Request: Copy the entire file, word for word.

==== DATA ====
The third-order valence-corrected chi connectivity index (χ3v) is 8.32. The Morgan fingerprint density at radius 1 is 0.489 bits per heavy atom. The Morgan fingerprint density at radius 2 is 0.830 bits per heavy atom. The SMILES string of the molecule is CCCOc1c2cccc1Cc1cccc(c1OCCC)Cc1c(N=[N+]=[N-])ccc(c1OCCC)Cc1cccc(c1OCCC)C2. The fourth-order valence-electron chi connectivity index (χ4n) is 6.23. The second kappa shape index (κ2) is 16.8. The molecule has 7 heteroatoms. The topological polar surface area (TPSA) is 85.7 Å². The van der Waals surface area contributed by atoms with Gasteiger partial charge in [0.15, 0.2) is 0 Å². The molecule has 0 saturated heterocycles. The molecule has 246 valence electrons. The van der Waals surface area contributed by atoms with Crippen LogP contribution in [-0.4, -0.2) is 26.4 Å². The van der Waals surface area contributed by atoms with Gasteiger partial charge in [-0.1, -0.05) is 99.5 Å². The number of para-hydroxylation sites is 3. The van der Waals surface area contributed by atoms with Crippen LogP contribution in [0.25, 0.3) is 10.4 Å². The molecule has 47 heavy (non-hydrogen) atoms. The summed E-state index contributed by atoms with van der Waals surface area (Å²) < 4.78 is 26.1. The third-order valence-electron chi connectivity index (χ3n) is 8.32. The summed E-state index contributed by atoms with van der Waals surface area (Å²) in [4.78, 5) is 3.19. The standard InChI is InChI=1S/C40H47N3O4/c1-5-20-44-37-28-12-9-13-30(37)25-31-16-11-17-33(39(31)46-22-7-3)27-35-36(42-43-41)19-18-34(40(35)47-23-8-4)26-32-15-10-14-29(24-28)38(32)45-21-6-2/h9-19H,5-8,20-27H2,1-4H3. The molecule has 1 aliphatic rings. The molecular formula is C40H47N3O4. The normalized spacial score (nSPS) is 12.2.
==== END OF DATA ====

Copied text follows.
The third-order valence-corrected chi connectivity index (χ3v) is 8.32. The Morgan fingerprint density at radius 1 is 0.489 bits per heavy atom. The Morgan fingerprint density at radius 2 is 0.830 bits per heavy atom. The SMILES string of the molecule is CCCOc1c2cccc1Cc1cccc(c1OCCC)Cc1c(N=[N+]=[N-])ccc(c1OCCC)Cc1cccc(c1OCCC)C2. The fourth-order valence-electron chi connectivity index (χ4n) is 6.23. The second kappa shape index (κ2) is 16.8. The molecule has 7 heteroatoms. The topological polar surface area (TPSA) is 85.7 Å². The van der Waals surface area contributed by atoms with Gasteiger partial charge in [0.15, 0.2) is 0 Å². The molecule has 0 saturated heterocycles. The molecule has 246 valence electrons. The van der Waals surface area contributed by atoms with Crippen LogP contribution in [-0.4, -0.2) is 26.4 Å². The van der Waals surface area contributed by atoms with Gasteiger partial charge in [-0.1, -0.05) is 99.5 Å². The number of para-hydroxylation sites is 3. The van der Waals surface area contributed by atoms with Crippen LogP contribution in [0.25, 0.3) is 10.4 Å². The molecule has 47 heavy (non-hydrogen) atoms. The summed E-state index contributed by atoms with van der Waals surface area (Å²) < 4.78 is 26.1. The third-order valence-electron chi connectivity index (χ3n) is 8.32. The summed E-state index contributed by atoms with van der Waals surface area (Å²) in [4.78, 5) is 3.19. The standard InChI is InChI=1S/C40H47N3O4/c1-5-20-44-37-28-12-9-13-30(37)25-31-16-11-17-33(39(31)46-22-7-3)27-35-36(42-43-41)19-18-34(40(35)47-23-8-4)26-32-15-10-14-29(24-28)38(32)45-21-6-2/h9-19H,5-8,20-27H2,1-4H3. The molecule has 1 aliphatic rings. The molecular formula is C40H47N3O4. The normalized spacial score (nSPS) is 12.2.